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The richest king in the world faces transparency requirements in Thailand



The heir to the throne of Thailand’s third marriage has unfolded in grim headlines: The princess has been stripped of her titles, her parents and brothers have been jailed for vague allegations of corruption, and her uncle has been removed from his senior police post.

The heir to the throne then had to finalize a divorce agreement.

Fortunately for the prince, he had access to one of the world’s largest royal estates, a hidden holding company charged with stakes in Thai companies with blue chips and first-class land in the heart of Bangkok. The company covers the payment, according to reports, nearly $ 6 million.

Two years later, in 201

6, the prince ascended the throne. One of King Maha Vajiralongkorn’s first important actions was to transfer all possessions in the huge company known as the Crown Property Bureau to his personal ownership, giving him control over more wealth than the reported wealth of the Saudi king, the Sultan of Brunei and the British royal family. family taken together.

These assets – conservatively valued at $ 70 billion – are now the focus of a pro-democracy movement that is pushing for greater transparency in the monarchy’s finances and limitations on its broad powers.

In August, students at Thammasat University demanded that the king restore assets under the control of the Crown Property Bureau and put them under government supervision, a shocking act of disobedience in a country where strict royal insult law has traditionally silenced criticism of the monarchy.

Thai student protesters raise a three-finger salute.

Students raise a three-finger salute during a pro-democracy protest at Thammasat University near Bangkok in August. The salute was borrowed from the Hollywood movie The Hunger Games.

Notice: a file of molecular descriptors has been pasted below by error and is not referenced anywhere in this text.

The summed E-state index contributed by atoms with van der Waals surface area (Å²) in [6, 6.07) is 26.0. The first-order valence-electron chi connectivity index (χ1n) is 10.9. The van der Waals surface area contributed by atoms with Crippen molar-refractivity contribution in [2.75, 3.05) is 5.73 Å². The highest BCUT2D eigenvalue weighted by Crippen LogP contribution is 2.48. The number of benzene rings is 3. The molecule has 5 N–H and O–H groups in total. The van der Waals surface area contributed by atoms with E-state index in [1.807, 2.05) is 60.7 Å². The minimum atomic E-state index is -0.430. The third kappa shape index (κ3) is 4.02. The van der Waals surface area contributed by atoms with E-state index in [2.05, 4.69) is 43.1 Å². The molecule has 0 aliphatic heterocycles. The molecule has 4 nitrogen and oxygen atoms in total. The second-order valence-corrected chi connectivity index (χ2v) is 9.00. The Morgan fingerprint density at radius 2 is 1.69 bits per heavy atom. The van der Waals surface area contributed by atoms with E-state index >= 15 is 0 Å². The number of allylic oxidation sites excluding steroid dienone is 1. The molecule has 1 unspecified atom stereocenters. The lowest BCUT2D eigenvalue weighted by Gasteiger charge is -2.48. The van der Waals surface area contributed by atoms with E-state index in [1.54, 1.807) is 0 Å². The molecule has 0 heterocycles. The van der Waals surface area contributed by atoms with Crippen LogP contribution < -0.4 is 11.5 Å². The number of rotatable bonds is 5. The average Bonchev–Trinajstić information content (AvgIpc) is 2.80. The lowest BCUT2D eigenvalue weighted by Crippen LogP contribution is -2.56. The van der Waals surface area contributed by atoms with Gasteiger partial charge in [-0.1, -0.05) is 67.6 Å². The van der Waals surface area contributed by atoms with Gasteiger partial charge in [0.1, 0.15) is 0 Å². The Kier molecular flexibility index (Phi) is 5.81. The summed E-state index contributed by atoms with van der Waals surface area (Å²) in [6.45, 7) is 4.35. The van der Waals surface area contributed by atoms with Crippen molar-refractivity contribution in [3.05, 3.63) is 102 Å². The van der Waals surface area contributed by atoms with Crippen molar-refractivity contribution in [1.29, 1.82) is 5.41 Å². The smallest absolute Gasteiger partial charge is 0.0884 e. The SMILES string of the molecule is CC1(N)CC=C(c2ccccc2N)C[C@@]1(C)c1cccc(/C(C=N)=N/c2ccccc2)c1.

(Sakchai Lalit / Associated Press)

Some protesters also called for a boycott of the Siam commercial bank, in which the king holds a nearly 24% stake. Fears of deposits have prompted a director of the Central Bank of Thailand to reassure investors that there is enough liquidity in the country’s financial institutions.

“When protesters talk about the monarchy as an institution, the CPB is at the core,” said Pongkwan Savasdipakdi, a professor at Thammasat and a doctoral student in international relations at the USC. “One of the most important things people think about is how a monarchy can accumulate so much wealth, when we don’t really know anything about it.”

Questions about spending by a remote monarch living in Germany whose expensive lifestyle contrasts with his thrifty father arose when Thailand’s economy boomed with the COVID-19 pandemic, which followed years of rapid growth under military rule. a government closely linked to the ruling family.

Opposition politicians led by lawmaker Tanatorn Zhuangrungruangkit have also challenged an additional $ 1 billion in public funds earmarked for the monarchy in the 2020 budget – including security, travel, ceremonies and “special activities”, while the economy is expected to shrink by 8%.

Tens of thousands of peaceful demonstrators have gathered at rallies since the beginning of the summer, a remarkable political revival in a country that abolished the absolute monarchy in favor of a parliamentary system in 1932 but steadily distanced itself from democratic rule. The army, with royal support, overthrew a series of civilian governments and now controls parliament and almost every state institution.